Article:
Texas Law allows individuals to expunge certain offenses from their records. An expungement means that all records related to a particular arrest are deleted or destroyed.
- Click Here to Find Out What Cases are Eligible to be Expunged.
- Click Here to Find Out What are the Benefits in Getting your Record Expunged.
Our Expunction Services and Associated Fees
We disclose our cost and fees up front to all our prospective clients.
Our firm offer two expunction services for our clients to choose from.
Expungement Basic Service – $1,250 (legal fee) + $250 (Filing Fees) = $1,500.00 Total
Package includes the following:
- Payment Plans of $250 or $500 a month;
- Money Back Guarantee;
- Access to Your Case File Online (24/7);
- Record Research;
- We pay all record research fees;
- Prepare Motion;
- File Motion with Court;
- Pay All Filing Fees;
- Prepare Responses to any Objections;
- Attend Court Hearing; and
- Obtain a Certified Copy of an Order on Motion.
Expungement Enhanced Service – $1,750 (Legal Fees) + $250 (Filing Fees) = $2,000 Total Fee
This package includes the following:
- All Services in the Basic Package plus:
- Prepare a Letter for Prospective Employers – Explaining that we represent you and that you are eligible to have your record sealed so any negative items on your background should be disregarded;
- We provide notice of your court order to the leading online criminal history databases to ensure timely up to date accurate reporting;
- We provide notice of your court order to over 50+ Online Mugshot sites to remove any information concerning your case; and
- We will dispute and remove any publication that discloses the expunged offense in violation of the court’s order.
Texas Eligibility Requirements to Expunge Criminal Records
Records eligible for expunction include:
- An arrest for a crime that was never charged;
- A charge where you successfully completed a court ordered pre-trial diversion program.
- A criminal charge that was ultimately dismissed;
- Certain qualifying misdemeanor juvenile offenses;
- Conviction of a minor for certain alcohol offenses;
- Conviction for Failure to Attend School;
- Arrest, charge or conviction on a person’s record due to identity theft by another individual that was actually arrested, charged or convicted of the crime;
- Conviction for a crime that was later acquitted by the trial court or the Criminal Court of Appeals;
- Conviction for a crime that was later pardoned by the Governor of Texas or the US President.
Not all individuals with records eligible for expunction above qualify to receive an expunction. The Court will not grant an expunction to adults who have received deferred adjudication or probation or who have been convicted of a felony within five years of the arrest the person is seeking to have expunged. The Court will also not consider expunction if the offense is part of a “criminal episode” and the applicant for the expunction either has charges pending for a different crime that occurred during that same episode or the person was convicted of a crime that occurred during that same alleged episode. Finally, a person cannot file a petition seeking expunction of a felony charge that has been dismissed if the statute of limitations for the crime subject to the dismissal has not yet expired. The statute of limitations is the amount of time that the state or 2 county has to prosecute an action against a person after that person has been arrested for an offense. The statute of limitations is different depending on the crime, but most are at least three years.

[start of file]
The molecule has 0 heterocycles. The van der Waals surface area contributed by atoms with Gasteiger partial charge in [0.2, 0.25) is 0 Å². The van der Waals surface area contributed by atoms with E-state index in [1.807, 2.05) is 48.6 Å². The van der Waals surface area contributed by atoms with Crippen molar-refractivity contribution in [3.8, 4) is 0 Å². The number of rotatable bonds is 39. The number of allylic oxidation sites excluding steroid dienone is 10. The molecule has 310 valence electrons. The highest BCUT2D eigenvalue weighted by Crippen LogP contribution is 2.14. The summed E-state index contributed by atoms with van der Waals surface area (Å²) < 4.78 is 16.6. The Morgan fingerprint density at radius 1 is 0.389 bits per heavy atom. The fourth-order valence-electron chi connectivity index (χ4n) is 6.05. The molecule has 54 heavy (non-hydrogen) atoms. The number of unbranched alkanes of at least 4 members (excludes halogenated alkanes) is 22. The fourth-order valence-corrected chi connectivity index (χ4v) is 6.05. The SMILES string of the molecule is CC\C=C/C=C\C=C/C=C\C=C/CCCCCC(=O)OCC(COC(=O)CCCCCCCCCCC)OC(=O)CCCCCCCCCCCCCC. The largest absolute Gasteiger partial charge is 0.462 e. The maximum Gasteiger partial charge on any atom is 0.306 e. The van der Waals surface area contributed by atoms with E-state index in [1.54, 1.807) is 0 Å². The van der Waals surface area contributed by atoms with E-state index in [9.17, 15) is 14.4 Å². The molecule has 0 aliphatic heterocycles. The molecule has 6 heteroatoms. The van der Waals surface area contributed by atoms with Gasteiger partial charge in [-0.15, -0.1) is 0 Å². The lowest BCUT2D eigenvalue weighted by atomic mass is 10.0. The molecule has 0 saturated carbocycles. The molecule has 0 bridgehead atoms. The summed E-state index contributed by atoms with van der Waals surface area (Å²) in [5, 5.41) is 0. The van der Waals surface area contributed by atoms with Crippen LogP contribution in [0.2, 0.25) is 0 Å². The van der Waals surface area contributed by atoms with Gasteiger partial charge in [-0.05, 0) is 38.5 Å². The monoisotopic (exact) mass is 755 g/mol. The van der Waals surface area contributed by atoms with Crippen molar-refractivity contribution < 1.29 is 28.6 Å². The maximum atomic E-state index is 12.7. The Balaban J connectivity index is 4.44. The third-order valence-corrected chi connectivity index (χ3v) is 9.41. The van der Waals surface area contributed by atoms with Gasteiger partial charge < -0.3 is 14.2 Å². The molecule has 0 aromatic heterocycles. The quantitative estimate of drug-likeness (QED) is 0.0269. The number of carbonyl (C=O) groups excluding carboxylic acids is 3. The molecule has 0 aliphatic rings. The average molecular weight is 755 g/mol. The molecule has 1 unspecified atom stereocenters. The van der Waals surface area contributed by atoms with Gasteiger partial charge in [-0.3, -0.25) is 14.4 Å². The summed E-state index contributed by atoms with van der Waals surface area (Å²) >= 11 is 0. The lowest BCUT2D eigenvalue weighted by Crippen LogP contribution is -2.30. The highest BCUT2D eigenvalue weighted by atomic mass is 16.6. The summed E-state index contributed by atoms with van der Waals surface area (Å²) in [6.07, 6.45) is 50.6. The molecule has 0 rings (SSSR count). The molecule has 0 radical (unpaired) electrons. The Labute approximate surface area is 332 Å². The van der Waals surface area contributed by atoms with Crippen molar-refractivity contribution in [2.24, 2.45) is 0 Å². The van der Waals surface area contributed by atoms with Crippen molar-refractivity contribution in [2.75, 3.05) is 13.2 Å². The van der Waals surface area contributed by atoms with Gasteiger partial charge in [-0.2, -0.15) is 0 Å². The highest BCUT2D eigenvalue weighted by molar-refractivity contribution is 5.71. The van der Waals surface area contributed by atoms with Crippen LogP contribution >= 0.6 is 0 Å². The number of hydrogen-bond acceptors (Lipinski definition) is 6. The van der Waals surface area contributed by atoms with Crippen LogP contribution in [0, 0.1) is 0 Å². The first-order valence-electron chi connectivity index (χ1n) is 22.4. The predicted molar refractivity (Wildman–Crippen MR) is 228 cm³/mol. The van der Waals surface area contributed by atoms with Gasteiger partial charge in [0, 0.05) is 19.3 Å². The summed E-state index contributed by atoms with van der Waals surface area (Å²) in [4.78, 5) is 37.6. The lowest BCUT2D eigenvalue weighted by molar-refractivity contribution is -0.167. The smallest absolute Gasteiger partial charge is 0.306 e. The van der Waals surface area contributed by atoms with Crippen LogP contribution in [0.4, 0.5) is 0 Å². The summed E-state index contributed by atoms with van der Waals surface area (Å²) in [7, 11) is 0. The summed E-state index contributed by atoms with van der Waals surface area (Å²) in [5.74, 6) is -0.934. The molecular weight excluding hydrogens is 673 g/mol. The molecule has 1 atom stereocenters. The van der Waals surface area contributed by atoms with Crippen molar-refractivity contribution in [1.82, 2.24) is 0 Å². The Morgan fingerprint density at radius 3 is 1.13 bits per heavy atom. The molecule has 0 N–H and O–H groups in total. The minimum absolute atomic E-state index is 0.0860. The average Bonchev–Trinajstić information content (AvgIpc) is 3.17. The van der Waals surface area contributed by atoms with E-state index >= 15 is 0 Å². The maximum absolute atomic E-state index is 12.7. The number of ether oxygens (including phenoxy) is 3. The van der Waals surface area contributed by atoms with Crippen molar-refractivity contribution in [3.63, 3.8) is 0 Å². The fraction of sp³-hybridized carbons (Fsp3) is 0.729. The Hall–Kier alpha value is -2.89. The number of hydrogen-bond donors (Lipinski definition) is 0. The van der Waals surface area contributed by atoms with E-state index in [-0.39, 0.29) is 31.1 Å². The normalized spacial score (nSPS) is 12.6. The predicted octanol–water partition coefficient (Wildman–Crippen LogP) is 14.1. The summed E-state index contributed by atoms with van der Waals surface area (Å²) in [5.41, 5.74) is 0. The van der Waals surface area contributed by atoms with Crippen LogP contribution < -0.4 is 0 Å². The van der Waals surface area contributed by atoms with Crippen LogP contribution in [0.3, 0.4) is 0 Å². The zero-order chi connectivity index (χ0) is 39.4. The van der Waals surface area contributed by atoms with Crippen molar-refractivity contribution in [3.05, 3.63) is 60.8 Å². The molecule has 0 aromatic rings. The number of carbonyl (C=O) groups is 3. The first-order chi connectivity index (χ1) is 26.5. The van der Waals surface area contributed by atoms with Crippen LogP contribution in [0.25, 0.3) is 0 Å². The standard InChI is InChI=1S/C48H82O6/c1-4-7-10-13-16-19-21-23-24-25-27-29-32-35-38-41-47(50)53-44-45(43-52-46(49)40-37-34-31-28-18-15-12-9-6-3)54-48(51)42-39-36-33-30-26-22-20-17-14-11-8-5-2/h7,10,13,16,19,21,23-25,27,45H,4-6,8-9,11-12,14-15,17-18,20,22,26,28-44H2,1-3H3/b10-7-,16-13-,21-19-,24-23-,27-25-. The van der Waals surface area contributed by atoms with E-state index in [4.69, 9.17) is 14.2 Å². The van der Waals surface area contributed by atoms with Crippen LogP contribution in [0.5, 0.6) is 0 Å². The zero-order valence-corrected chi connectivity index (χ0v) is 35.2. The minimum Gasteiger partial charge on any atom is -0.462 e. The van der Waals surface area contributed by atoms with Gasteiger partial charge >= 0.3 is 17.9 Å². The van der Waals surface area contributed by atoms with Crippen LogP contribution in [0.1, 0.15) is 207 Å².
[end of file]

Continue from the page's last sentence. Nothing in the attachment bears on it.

Benefits of an Expungement
- All Records Related to the Criminal Offense Are Erased;
- You can legally deny the existence of the Offense, even under oath;
- You may get certain rights restored;
- You do not have to include the offense on a job application;
- You do not have to include the offense on an application for an apartment;
- You no longer will have this offense on your criminal record;
- Get a better job;
- Qualify for loans;
- Pass a background check;
- Find a better place to live.
Expunctions were created to allow a fresh start for people who were wrongly arrested or charged with a criminal offense. An expungement is a powerful court order to law enforcement agencies and criminal record depositories to destroy all records of an arrest and prosecution. Typically, the court orders the destruction of all jail records, police reports, prosecution reports, and court files. When they cannot be destroyed, the court will order that all of your identifying information be redacted from the records. After your record is expunged, you can deny its existence. Furthermore, it is illegal for anyone to publish information related to an expunged offense. Expunging criminal records in Texas is controlled by the Code of Criminal Procedure, Title 1, Chapter 55, Expunction of Criminal Records. Ask yourself these questions to see if you can get an expungement in Texas (or expunction in legalese) – and wipe your criminal records clean.
If you are eligible for a Texas expungement of criminal records, call an attorney who practices in the county where your case was handled. Lawyers who don’t practice in that county won’t know the local practices on some of the finer, but still important, points.